Let() is a new function in Windows and Mac versions of Excel 365 and Excel 2021 (plus Excel Online) which is popular with makers of long, complicated functions.
The function lets you name a temporary variable to use within a formula. That might seem a strange thing to do but it’s a godsend for advanced Excel formulas.
Longer Excel formulas often have repetition, the same calculation is done many times. Or, in other words, the same sub-formula repeats.
For example, nested IF statements usually have the same test repeated many times.
Has the calculation INT(SUMPRODUCT(A2:A4) done three times.
The repetition makes the whole thing harder to read and easier to mess up. Such as accidentally changing one of the sub-calculations and not the others.
Repeating formula strings have to be separately processed by Excel which is a waste of computer resources. That’s a minor issue in the above example but imagine a big worksheet with hundreds or thousands of similar statements, all being individually calculated.
LET fixes those problems by telling Excel to calculate a formula once, give it a name, then use that name many times in the cell formula.
In it’s simple form, LET() looks like this:
LET(<variable name>,<value or calc for the variable>,<main formula for the cell>)
a very simple example could look like this:
You can add more pairs of variable & value like this:
(these are just examples, in practice you’d use PI() and EXP(1) for those values).
Microsoft has a little graphic to explain
LET can have up to 126 pairs of name and variable.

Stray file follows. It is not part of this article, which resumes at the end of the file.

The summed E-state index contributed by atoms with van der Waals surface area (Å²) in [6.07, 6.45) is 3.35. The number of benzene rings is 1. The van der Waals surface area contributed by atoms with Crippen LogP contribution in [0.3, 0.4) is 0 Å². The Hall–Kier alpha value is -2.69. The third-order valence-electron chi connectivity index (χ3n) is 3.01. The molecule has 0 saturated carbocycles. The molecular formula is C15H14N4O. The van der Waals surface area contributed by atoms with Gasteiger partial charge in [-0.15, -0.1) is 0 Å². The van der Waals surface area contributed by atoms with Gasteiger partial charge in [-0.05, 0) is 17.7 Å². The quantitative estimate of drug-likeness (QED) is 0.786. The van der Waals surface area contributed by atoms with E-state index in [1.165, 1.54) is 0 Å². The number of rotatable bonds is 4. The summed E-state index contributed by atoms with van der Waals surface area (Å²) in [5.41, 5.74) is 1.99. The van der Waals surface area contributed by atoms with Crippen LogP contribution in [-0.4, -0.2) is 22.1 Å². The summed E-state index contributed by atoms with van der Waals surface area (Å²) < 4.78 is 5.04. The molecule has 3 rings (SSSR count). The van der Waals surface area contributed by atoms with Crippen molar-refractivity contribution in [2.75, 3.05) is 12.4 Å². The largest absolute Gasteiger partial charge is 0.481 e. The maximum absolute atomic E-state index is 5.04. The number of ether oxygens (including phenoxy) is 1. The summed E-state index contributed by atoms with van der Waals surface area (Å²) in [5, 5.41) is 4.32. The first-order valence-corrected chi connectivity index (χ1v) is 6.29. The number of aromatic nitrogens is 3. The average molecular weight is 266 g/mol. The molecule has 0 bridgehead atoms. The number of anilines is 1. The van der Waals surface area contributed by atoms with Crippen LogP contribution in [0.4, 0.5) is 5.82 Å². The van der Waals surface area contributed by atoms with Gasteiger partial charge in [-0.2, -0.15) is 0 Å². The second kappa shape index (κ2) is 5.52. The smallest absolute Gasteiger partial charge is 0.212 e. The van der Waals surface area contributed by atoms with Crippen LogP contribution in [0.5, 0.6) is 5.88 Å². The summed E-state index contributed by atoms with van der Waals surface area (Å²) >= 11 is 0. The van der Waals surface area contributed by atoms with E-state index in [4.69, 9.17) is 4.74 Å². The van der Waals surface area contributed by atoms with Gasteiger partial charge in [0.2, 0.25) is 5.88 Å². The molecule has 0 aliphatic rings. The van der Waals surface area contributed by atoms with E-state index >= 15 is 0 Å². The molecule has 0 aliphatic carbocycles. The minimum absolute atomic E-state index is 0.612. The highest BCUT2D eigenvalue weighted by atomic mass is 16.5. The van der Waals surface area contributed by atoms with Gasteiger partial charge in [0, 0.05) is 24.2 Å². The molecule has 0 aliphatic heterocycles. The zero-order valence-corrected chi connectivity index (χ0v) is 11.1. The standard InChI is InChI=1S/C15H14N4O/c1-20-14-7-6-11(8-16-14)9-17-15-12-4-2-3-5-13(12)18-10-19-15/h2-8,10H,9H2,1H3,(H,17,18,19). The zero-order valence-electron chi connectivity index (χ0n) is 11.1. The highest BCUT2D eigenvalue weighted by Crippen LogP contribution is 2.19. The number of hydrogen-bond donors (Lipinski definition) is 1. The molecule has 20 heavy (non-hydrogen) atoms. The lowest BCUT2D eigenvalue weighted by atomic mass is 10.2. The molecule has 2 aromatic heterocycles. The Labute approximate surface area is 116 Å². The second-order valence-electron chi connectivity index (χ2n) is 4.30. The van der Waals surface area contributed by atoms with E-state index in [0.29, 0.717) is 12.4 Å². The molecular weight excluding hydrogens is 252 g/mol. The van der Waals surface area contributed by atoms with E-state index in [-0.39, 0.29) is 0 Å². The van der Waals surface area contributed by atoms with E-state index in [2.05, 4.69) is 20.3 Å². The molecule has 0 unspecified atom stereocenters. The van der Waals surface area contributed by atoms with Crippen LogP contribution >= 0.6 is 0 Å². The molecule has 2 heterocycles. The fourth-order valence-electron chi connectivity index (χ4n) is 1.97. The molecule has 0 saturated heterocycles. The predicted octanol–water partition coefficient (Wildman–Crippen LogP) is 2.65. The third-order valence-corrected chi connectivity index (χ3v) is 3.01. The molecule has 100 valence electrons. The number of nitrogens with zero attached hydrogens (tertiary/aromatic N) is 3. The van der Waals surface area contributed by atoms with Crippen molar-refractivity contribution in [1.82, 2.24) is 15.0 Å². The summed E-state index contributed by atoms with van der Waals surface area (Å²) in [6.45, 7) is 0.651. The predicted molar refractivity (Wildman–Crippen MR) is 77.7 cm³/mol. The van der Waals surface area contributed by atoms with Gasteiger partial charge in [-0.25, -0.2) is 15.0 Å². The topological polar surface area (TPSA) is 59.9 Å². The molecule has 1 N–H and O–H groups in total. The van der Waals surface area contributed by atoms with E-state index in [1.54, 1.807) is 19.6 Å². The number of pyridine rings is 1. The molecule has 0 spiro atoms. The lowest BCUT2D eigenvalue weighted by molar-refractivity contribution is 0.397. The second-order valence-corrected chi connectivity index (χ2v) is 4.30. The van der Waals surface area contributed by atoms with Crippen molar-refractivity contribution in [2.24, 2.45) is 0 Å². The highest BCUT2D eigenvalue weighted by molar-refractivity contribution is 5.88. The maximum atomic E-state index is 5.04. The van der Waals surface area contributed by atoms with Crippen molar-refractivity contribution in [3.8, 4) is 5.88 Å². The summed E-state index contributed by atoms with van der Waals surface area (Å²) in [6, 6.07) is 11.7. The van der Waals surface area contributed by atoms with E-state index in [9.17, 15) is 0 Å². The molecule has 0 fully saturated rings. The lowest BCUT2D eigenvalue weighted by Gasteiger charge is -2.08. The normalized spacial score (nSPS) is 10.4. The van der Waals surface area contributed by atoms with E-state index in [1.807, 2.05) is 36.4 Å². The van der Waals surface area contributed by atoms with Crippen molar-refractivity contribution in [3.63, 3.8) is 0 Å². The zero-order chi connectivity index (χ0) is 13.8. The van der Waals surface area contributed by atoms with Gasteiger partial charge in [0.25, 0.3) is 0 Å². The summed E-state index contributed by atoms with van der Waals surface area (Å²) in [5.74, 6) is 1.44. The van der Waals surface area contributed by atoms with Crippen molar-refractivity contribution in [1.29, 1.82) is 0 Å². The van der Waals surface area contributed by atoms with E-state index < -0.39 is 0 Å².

Here’s the same formula that we started with, this time using LET()
The calculation INT(SUMPRODUCT(A2:A4)), is only done once and named iX.
Changing the test now needs only a single change. Excel only evaluates ‘ix’ once instead of three times.
Hang on, I hear you cry? We can do LET already by putting the calculations in another cell, giving that cell a name then using the name in the calculation.
That’s true, our example could be done like this:
- Enter the formula =INT(SUMPRODUCT(A2:A4)) into a cell.
- Name that cell ‘iX’
- In the main cell use a formula that references the named cell: =IF(B1>iX,”Higher”,IF(B1<iX,”Lower”,IF(B1=iX,”Equal”))))
That gives you the same result by a similar method. It has the advantage of working for multiple cells and in earlier versions of Excel.
However, it’s less efficient than using LET() within a single cell.
LET is self-contained and readable without reference to other cells. Generally speaking, if the same calculation is being done within many cells, it’s better done once in a single named cell.
Calculations repeated within a single cell can use LET().